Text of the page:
Essentially, Methodism is a less broad form of theology, and there is the ability for Methodists, Calvinists, and Catholics to be Anglican. Methodism would fall more largely under the category of ‘Wesleyan-Armenian.’
- “But be ye doers of the word, and not hearers only, deceiving your own selves.” – James 1:22.
- Anglicans and Methodists in UK Consider Sharing Ministers – Catholicregister.org – June 29th, 2017.
#7 Are Methodists Born Again?
Methodists teach a form of Arminian, which has been heavily influenced by the founder of Methodism, John Wesley, resulting in the creation of Wesleyan-Arminian covenant theology. Arminians believe in being born again, resulting in that translation to the Methodist denomination.
Due to the fact that Methodists baptize, there is an intrinsic belief in a person being ‘born again’ when they convert to the Methodist religion.
With scriptural evidence to support this, John 3 discusses the idea that, “Except a man be born again, he cannot see the kingdom of God.” Also claiming, “Ye must be born again.”
- “I tell you the truth, no one can enter the kingdom of God unless he is born of water and the Spirit. Flesh gives birth to flesh, but the Spirit gives birth to spirit. You should not be surprised at my saying, `You must be born again.’ The wind blows wherever it pleases.” – John 3.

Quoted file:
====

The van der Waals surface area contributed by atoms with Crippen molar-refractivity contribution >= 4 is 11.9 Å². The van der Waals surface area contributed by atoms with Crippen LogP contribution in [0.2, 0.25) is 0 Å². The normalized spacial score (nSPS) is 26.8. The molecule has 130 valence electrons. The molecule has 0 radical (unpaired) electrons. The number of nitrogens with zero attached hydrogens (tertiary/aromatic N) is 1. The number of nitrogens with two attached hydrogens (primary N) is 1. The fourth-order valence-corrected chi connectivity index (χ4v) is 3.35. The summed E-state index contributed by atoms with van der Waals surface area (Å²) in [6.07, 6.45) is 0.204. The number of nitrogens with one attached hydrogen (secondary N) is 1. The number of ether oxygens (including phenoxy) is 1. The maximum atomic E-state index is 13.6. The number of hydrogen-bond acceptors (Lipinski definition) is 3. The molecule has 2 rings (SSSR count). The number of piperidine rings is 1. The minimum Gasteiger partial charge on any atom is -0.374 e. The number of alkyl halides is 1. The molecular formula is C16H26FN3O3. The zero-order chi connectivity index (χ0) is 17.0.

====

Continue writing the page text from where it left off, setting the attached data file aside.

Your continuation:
#8 Are Methodists Pro-Life?
As a controversial subject in any religion, Methodists have not taken a firm stance on this, allowing the individual or church to determine their own beliefs on abortion.
Believing that all life is sacred and not seeking to encourage abortion, the Methodist Church has released statements saying that they do understand that sometimes there are circumstances under which a woman ‘may justify abortion.’
Directly as stated by the United Methodist Church:
“Additional official statements of The United Methodist Church express our reluctance to affirm absolute perspectives either supporting or opposing abortion which do not account for the individual woman’s sacred worth and agency.”
The church does not condone the use of abortion as birth control and does not find most reasons to be justifiable; however, a condition such a rape may be an understandable reason that the church would find acceptable.
Overall, they promote that individuals should do everything in their power to reduce unintentional pregnancies, encouraging:
- Sexual education
- Access to voluntary family planning
- “Initiatives to enhance the quality of life for al women and girls around the globe”
- “Before I knew you in the womb, I knew you, before you were born, I set you apart.” – Jeremiah 15.
- East Ohio Conference of The United Methodist Church – “Unplanned depicts safe abortions as a fantasy foisted by pro-choice advocates.” Published April 10th, 2019.